Photo: CEO allows anyone to track land-use and landscape changes anywhere (credits: NASA/FAO)
Illustration Photo: Iris will provide a safe and secure text-based data link between pilots and air traffic control (ATC) networks using satellite technology. The programme is developed under a public-private partnership between ESA and Inmarsat, and will help relieve pressure on the aviation sector's congested radio frequency communication channels. It will so as part of the European Commission’s Single European Sky ATM Research (SESAR) masterplan to modernise Europe's air traffic management. Copyright ESA
Illustration Photo: The average seasonal rice yield in the Tamil Nadu region of India is 3.5–5.0 tonnes per hectare. This map of the Samba crop season for 2016–17 shows a lower yield and even some complete crop failures owing to severe drought. These losses have been detected and quantified thanks to observations by the Copernicus Sentinel-1 mission throughout the whole crop season and have allowed farmers to receive appropriate compensation. Copyright contains modified Copernicus Sentinel data (2016), processed by RIICE/TNAU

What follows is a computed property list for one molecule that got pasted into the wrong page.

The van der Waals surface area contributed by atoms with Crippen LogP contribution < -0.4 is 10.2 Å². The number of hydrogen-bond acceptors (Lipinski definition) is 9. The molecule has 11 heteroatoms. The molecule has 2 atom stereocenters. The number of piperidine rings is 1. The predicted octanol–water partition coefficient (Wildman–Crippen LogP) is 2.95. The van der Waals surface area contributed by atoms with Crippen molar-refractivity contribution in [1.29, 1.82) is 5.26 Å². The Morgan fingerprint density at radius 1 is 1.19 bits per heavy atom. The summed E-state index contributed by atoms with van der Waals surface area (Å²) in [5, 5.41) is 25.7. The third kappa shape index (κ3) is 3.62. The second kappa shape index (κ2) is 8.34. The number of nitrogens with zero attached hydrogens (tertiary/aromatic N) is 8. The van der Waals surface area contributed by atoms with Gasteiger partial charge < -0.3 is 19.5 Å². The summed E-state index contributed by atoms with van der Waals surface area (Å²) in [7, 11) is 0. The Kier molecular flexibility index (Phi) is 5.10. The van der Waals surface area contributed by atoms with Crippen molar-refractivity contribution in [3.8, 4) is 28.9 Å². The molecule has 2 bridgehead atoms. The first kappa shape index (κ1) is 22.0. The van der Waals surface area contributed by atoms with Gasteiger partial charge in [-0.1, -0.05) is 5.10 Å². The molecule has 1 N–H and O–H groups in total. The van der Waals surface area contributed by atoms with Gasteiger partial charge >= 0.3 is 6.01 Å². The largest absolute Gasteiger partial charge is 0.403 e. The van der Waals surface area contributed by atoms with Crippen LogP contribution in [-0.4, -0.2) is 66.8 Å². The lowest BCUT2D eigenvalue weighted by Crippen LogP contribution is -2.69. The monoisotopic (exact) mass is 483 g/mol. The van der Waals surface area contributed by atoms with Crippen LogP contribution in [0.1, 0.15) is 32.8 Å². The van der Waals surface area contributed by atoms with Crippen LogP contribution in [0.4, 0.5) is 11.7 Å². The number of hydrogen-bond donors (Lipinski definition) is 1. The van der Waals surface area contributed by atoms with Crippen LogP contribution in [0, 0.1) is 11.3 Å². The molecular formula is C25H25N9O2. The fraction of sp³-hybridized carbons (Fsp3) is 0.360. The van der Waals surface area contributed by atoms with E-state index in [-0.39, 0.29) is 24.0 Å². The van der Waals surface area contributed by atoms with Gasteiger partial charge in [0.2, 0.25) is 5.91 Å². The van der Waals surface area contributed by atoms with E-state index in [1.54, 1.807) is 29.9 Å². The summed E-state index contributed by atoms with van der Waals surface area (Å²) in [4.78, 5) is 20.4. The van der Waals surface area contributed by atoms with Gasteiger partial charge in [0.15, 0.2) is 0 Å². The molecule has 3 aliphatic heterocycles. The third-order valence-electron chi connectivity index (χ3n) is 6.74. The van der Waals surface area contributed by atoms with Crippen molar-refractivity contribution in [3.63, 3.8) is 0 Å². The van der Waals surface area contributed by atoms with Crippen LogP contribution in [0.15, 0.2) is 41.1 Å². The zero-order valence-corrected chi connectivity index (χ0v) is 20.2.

Illustration Photo: Asteroids (Public Domain from Pixabay.com)
Illustration Photo: John Carver, a payload integration engineer with NASA Kennedy Space Center's Test and Operations Support Contract, opens the door to the growth chamber of the Advanced Plant Habitat (APH) Flight Unit No. 1 for a test harvest of half of the Arabidopsis thaliana plants growing within. (credits: NASA / Leif Heimbold / Flickr Creative Commons Attribution-NonCommercial-NoDerivs 2.0 Generic (CC BY-NC-ND 2.0))